For a lot of people, thinking of birth preparation involves images of expectant parents doing yoga, drinking smoothies, or learning about the stages of labor. For others, birth preparation is more about preparing spaces and getting stuff: the nursery, the birth space, the house renovation or perhaps even moving to a different house altogether.
What all those things have in common is their outwards focus. These things are all valuable and important parts of preparing for the big life change of bringing a new human into the world, but in the busyness of our day-to-day life, it's not uncommon for the inner landscape to go unnoticed.
During pregnancy, the body goes through many noticeable physical changes as it grows and expands to accommodate a baby, but there are also a lot of invisible changes happening in places that get a lot less attention than the belly. Some of the most fascinating changes are actually happening in the brain. As different areas of the brain get enhanced and brain waves slow down, one of the most common effects is for pregnant people to remember their dreams, which tend to be very vivid, strange and sometimes even disruptive. For some people pregnancy might be the first time in their life that they have this much awareness of their dreams.
Dreams are one of those aspects of life that remain mysterious. There are books about their interpretations, psychoanalysis tools and some scientific studies about them, but at the bottom of it, we are left with the beauty, chaos and ambiguity of them.
Since the beginning of time, many cultures around the world have used dreams as guides to deeper understanding of the world and of the self. They were part of ceremony, rites of passage and even the preparation of warriors.
So, how can you harness the potential of dreams as part of your birth preparation?
WHAT YOU NEED TO START EXPLORING YOUR DREAMS
1. WRITE THEM DOWN: Start this practice in early pregnancy for better results, but starting at any point will have benefits.
You can enhance your ability to remember dreams by mentally repeating to yourself, as you drift off to sleep, that you wish to remember your dreams.
Keep a dream journal and pen next to your bed and when you wake up, take some time to write it down. If you don’t have time to go into details or you don’t remember much, jolt down the main subject or most memorable images about your dream. Write all dreams, not just the ones that relate to your pregnancy. They will all help you understand the things that are going on in your subconscious and how your mind and soul are absorbing the new experiences you’re going through.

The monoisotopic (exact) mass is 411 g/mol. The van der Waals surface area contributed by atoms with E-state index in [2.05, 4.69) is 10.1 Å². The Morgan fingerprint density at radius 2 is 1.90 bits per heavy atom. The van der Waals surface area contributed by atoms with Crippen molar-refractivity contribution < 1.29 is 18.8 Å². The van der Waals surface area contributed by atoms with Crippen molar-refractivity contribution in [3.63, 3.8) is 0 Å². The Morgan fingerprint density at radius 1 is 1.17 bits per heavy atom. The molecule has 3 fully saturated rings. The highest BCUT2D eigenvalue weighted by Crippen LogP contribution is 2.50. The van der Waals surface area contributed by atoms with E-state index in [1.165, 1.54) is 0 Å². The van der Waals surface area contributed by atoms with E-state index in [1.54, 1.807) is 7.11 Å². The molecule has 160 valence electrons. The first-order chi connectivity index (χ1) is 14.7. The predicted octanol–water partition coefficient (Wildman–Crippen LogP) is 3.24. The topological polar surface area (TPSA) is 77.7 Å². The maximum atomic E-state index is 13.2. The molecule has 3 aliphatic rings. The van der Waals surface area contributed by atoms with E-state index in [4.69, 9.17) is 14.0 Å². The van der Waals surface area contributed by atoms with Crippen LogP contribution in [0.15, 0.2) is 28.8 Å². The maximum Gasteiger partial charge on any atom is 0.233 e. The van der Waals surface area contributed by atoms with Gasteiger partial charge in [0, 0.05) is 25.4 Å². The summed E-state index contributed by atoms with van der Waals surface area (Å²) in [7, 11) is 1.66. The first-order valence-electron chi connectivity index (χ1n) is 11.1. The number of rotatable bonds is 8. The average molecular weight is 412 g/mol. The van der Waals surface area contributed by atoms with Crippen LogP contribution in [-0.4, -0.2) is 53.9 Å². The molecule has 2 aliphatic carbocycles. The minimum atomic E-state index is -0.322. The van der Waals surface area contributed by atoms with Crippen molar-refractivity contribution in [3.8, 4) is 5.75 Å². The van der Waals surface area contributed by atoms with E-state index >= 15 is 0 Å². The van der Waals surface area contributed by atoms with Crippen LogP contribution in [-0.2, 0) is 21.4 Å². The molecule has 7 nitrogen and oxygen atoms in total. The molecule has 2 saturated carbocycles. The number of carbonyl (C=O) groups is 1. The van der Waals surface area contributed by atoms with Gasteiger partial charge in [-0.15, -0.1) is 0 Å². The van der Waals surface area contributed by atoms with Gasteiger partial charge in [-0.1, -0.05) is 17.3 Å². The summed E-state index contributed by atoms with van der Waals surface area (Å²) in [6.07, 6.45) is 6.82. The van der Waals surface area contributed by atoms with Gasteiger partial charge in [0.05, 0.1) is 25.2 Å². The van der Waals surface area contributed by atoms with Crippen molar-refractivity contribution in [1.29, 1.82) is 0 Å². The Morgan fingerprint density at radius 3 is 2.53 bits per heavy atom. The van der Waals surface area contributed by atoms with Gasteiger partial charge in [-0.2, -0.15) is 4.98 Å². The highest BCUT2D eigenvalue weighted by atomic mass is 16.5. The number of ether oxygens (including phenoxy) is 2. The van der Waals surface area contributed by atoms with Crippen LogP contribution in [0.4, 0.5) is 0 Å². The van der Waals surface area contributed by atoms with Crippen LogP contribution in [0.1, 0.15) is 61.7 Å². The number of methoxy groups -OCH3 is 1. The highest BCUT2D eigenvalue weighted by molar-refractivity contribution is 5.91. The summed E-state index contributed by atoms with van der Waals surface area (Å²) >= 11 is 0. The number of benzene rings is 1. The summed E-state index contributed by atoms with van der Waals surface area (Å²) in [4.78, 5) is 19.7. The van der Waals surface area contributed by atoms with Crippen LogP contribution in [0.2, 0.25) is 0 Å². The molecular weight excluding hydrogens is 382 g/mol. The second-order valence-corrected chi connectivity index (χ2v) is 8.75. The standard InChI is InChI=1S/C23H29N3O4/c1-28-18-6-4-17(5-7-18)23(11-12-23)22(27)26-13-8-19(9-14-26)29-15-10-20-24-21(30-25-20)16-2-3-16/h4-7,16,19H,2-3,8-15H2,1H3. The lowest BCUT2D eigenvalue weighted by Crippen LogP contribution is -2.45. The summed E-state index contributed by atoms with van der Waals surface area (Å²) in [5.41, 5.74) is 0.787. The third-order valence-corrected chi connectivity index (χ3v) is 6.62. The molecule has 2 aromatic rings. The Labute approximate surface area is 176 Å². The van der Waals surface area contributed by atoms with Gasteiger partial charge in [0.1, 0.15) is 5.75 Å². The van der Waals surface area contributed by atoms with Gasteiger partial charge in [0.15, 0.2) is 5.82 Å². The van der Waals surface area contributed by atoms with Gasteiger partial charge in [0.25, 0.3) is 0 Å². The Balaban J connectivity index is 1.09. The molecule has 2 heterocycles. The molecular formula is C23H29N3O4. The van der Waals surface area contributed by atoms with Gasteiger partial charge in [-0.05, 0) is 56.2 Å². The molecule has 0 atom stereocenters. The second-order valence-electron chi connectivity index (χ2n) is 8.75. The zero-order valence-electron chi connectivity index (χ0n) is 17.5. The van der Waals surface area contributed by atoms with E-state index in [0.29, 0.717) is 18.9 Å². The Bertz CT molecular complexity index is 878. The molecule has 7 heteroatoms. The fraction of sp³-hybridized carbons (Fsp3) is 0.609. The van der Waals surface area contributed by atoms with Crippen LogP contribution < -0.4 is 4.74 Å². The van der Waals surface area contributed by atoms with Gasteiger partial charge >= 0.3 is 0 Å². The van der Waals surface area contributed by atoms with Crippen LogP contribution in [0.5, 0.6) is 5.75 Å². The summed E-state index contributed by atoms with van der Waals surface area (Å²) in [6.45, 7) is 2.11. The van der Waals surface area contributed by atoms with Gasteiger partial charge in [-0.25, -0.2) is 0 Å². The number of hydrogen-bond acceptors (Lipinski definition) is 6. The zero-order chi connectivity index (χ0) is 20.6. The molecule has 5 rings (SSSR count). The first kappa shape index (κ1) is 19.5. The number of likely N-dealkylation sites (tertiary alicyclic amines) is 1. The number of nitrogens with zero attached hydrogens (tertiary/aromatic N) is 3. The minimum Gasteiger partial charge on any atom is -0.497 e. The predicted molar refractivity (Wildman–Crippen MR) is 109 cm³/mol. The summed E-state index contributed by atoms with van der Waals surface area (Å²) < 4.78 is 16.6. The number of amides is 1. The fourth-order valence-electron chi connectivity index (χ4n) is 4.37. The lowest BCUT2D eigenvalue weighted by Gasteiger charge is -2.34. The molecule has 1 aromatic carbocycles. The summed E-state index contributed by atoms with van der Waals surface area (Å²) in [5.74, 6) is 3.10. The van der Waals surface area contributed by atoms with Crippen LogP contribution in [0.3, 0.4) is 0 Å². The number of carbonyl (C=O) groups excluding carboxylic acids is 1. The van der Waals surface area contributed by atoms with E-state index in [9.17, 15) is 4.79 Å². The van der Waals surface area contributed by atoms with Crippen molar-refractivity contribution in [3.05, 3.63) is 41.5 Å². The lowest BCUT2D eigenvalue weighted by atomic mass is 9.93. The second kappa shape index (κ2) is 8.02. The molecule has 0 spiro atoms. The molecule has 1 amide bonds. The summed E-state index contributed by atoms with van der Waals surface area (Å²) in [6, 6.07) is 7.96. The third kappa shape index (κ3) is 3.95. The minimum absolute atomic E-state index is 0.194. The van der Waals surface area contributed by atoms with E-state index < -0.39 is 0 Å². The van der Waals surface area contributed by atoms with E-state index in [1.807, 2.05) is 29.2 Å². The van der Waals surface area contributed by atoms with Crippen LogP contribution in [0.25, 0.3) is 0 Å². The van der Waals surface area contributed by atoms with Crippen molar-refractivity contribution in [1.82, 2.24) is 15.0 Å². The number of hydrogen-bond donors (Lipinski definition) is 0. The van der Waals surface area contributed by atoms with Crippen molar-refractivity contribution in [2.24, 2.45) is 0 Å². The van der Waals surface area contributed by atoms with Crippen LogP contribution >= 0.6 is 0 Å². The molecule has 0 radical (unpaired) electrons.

Some of the dreams might make you uncomfortable and that’s okay. It’s the way of the brain to deal with unspoken and often unexplored fears and worries, which sometimes seem irrational to the conscious mind. Some commonly disturbing dream themes during pregnancy include dreaming of your partner leaving, dreaming of giving birth to an animal or a deformed baby, or dreaming about your birth fears. There might also be a lot of water themes in your dreams.
2. REVIEW YOUR DREAM JOURNAL: Every month or so, sit down and review your dream journal. Are there common threads that keep on showing up? Are there new questions that arise about yourself, about your relationship with your body and your environment? Are there any worries manifesting in your dreams? Are there some images or dreams that evoque comfort even if it doesn’t make logical sense? Are there some images or dreams that evoque fear even if it doesn’t make logical sense? You don't need to focus too much in general dream interpretation tools as much as focusing on the feelings and thoughts that you personally associate with these dreams.
3. TAKE A STEP FURTHER BY MAKING ART: Dreams can help you dig deeper. When thinking about the questions in the last paragraph, avoid superficial answers.
Think about some of the images present in your dreams as they relate to your changing body, to your relationship, to your sense of peace and comfort or fear and dread, and make some art with them. You will learn new things about yourself.
4. TAKE BREAKS BUT DON'T GIVE UP: Sometimes you might forget to write down your dreams for many days or even weeks. It’s okay, every night, when your mind rests and decompresses, offers a new opportunity to open a door to more inner knowledge.
During labor, when you are finally pushing your baby out after the hard work of dilation, you might feel scared of the intensity of sensations, scared of the openness that your body is experiencing. Some people feel like their body might split in half, and that feeling can be absolutely overwhelming. Learning to dig deeper, to embrace the intensity, to stretch yourself beyond your comfort zone, are all part of a holistic birth preparation. And your dreams have the power to take you beyond your limits if you allow them to.
What are some of the dreams you remember having that relate to pregnancy and birth? What do you think they are trying to tell you?